Table of Contents
Barr Body Definition
Barr Body is also referred to as sex chromatin and represents the inactivated X chromosome present in the somatic cells of females. Females have 2 X chromosomes in their sex chromosome constitution, while males have one Y and X chromosome each.
What is Barr Body?
In the somatic cells of females, one X-chromosome is inactivated randomly by the lyonization process resulting in the formation of a Barr body. This occurs for dosage compensation as females have 2 X chromosomes which would otherwise produce double the amount of gene products compared with males.
In all organisms where the sex determination is by XY chromosomal method, this process of X-chromosome inactivation can be observed. This process helps in balancing the X chromosome expression in males and females.
The Barr body occurs as a result of heterochromatinization, while the active X chromosome is observed in a euchromatin state. The inactivated DNA is condensed and packed to repress the genes such that their transcription is hindered. While in the active X chromosome it is not packaged to freely allow molecules involved in transcription to interact with it.
Which X Chromosome becomes the Barr Body?
The selection of the X chromosome that has to be inactivated is done by a random process in the embryonic stage of any particular cell and it stays in this state for the rest of its life. The cells resulting from the division of these cells will all have the same X-chromosome inactivated. The number of Barr bodies is given as one less than the number of X-chromosomes present.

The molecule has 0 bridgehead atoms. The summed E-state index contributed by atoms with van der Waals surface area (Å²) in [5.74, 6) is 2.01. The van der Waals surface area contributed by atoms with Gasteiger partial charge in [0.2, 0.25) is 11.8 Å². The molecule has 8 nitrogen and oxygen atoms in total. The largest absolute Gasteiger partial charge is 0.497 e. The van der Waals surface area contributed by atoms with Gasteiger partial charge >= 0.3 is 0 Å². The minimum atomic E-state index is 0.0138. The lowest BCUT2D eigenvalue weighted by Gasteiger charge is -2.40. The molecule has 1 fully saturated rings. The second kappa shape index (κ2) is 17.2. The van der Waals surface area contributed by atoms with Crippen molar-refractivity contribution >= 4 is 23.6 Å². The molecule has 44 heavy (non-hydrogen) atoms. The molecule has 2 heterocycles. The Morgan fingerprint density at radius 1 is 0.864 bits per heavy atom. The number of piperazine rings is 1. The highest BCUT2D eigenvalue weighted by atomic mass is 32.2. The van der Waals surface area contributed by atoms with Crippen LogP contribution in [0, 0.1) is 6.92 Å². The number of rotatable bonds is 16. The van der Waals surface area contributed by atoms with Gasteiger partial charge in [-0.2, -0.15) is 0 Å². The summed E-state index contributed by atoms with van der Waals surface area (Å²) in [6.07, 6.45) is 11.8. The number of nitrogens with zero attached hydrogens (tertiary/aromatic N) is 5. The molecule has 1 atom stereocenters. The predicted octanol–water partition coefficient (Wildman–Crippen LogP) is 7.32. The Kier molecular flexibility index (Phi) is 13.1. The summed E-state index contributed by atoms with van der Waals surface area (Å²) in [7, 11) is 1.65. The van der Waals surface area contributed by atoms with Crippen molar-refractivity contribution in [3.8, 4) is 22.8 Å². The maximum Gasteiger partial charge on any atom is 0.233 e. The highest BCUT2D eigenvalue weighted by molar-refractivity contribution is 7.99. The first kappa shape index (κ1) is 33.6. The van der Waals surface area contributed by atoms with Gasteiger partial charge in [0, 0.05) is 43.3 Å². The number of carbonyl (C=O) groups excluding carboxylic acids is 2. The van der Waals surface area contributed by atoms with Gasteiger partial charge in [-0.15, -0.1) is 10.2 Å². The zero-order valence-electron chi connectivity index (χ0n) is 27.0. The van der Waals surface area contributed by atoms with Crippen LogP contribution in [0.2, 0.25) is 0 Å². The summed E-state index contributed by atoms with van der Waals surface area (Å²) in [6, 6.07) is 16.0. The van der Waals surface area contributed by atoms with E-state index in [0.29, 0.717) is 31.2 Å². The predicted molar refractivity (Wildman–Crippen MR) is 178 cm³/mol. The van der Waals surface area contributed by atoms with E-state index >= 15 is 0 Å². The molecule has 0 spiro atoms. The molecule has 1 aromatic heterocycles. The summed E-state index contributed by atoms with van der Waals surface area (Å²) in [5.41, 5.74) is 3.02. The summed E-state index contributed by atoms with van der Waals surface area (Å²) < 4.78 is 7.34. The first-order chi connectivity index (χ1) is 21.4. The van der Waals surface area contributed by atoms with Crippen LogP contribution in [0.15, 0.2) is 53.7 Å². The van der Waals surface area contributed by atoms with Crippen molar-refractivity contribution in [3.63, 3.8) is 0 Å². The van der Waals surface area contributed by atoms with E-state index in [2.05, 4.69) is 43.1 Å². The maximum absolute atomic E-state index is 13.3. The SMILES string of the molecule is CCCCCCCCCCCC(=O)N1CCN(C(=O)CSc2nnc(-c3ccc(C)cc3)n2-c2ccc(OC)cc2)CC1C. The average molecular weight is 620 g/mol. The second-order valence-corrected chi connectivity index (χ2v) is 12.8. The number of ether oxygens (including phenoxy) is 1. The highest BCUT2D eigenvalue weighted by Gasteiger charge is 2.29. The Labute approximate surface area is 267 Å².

For instance in Turner’s syndrome, no inactivation of the X chromosome would occur even though the individual is female and in Klinefelter’s syndrome, one of the X chromosomes would be inactivated and would be present as a Barr body.
Mechanism of X-inactivation and Barr Body
Two genes Tsix (Xist reversed) and Xist (X-inactive specific transcript) are found in the X-inactivation center (XIC) that is located near the centromere on the X chromosomes. Xist is responsible for the inactivation of a gene and Tisx represses Xist. The chromosome that produces more expression of the Tsix gene will have less probability of being inactivated.
Initially, both X chromosomes in the female somatic cell express equal levels of Xist RNA, but once the process of inactivation starts the chromosome to be inactivated will express more Xist RNA that will then coat the whole chromosome and silence it. The presence of Tsix in other chromosomes represses the expression of the Xist gene that maintains it in the active form.
Not all the genes of the inactivated X chromosome are silenced. The Xist gene along with some other genes escapes heterochromatinization. So, a female that has Turner’s syndrome will still express fewer genes than a normal female.
Genetic Disorder of Barr Body
In the case of individuals with Turner’s syndrome that only has one X-chromosome, the individual may survive even though they don’t have a Barr body and express lesser genes. They won’t be able to develop like a normal average. Chromosomal abnormalities where there are more than 2 X chromosomes in an individual can lead to developmental dysfunctions.
In normal females, random inactivation can cause the maternal chromosomes to be silenced half the time, and the paternal one in the other half. But if one of them is repressed more than the other then depending on their ratio this may result in some problems.
Barr Body Citations
- Significance of the Barr body in human female tumors. Cancer Genet Cytogenet . 1981 Nov;4(3):269-74.
- The disappearing Barr body in breast and ovarian cancers. Nat Rev Cancer . 2007 Aug;7(8):628-33.
- Deciphering the Role of the Barr Body in Malignancy: An insight into head and neck cancer. Sultan Qaboos Univ Med J . 2017 Nov;17(4):e389-e397.
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